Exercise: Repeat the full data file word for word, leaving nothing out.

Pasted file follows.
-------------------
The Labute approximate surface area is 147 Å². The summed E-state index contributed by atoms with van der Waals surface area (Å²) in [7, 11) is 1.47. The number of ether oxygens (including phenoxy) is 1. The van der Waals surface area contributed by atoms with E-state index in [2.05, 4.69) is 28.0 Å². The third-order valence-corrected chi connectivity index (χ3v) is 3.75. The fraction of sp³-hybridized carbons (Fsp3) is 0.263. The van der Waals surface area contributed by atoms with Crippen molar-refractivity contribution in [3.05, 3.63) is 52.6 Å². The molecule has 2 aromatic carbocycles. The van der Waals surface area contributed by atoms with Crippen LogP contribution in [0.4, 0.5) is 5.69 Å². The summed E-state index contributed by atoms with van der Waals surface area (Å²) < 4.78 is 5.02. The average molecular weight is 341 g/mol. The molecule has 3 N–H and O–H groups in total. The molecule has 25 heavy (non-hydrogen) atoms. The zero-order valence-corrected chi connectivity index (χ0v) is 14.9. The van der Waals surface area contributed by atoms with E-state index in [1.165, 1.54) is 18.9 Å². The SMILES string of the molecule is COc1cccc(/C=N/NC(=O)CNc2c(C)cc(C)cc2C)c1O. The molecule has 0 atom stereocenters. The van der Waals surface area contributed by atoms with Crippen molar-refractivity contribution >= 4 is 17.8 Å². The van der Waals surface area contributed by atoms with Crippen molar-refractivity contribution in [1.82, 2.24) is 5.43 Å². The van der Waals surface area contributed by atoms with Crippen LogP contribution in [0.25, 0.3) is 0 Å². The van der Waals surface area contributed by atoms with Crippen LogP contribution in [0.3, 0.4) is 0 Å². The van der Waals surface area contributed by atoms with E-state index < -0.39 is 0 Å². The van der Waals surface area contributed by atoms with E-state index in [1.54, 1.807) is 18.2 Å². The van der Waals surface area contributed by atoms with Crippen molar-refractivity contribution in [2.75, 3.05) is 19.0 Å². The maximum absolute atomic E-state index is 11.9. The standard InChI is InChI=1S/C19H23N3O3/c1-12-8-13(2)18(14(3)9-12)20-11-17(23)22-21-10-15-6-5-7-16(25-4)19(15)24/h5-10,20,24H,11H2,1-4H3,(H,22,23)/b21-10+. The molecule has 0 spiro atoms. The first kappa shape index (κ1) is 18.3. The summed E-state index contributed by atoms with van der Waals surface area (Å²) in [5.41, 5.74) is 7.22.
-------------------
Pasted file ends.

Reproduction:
The Labute approximate surface area is 147 Å². The summed E-state index contributed by atoms with van der Waals surface area (Å²) in [7, 11) is 1.47. The number of ether oxygens (including phenoxy) is 1. The van der Waals surface area contributed by atoms with E-state index in [2.05, 4.69) is 28.0 Å². The third-order valence-corrected chi connectivity index (χ3v) is 3.75. The fraction of sp³-hybridized carbons (Fsp3) is 0.263. The van der Waals surface area contributed by atoms with Crippen molar-refractivity contribution in [3.05, 3.63) is 52.6 Å². The molecule has 2 aromatic carbocycles. The van der Waals surface area contributed by atoms with Crippen LogP contribution in [0.4, 0.5) is 5.69 Å². The summed E-state index contributed by atoms with van der Waals surface area (Å²) < 4.78 is 5.02. The average molecular weight is 341 g/mol. The molecule has 3 N–H and O–H groups in total. The molecule has 25 heavy (non-hydrogen) atoms. The zero-order valence-corrected chi connectivity index (χ0v) is 14.9. The van der Waals surface area contributed by atoms with E-state index in [1.165, 1.54) is 18.9 Å². The SMILES string of the molecule is COc1cccc(/C=N/NC(=O)CNc2c(C)cc(C)cc2C)c1O. The molecule has 0 atom stereocenters. The van der Waals surface area contributed by atoms with Crippen molar-refractivity contribution >= 4 is 17.8 Å². The van der Waals surface area contributed by atoms with Crippen molar-refractivity contribution in [1.82, 2.24) is 5.43 Å². The van der Waals surface area contributed by atoms with Crippen LogP contribution in [0.25, 0.3) is 0 Å². The van der Waals surface area contributed by atoms with Crippen LogP contribution in [0.3, 0.4) is 0 Å². The van der Waals surface area contributed by atoms with E-state index < -0.39 is 0 Å². The van der Waals surface area contributed by atoms with E-state index in [1.54, 1.807) is 18.2 Å². The van der Waals surface area contributed by atoms with Crippen molar-refractivity contribution in [2.75, 3.05) is 19.0 Å². The maximum absolute atomic E-state index is 11.9. The standard InChI is InChI=1S/C19H23N3O3/c1-12-8-13(2)18(14(3)9-12)20-11-17(23)22-21-10-15-6-5-7-16(25-4)19(15)24/h5-10,20,24H,11H2,1-4H3,(H,22,23)/b21-10+. The molecule has 0 spiro atoms. The first kappa shape index (κ1) is 18.3. The summed E-state index contributed by atoms with van der Waals surface area (Å²) in [5.41, 5.74) is 7.22.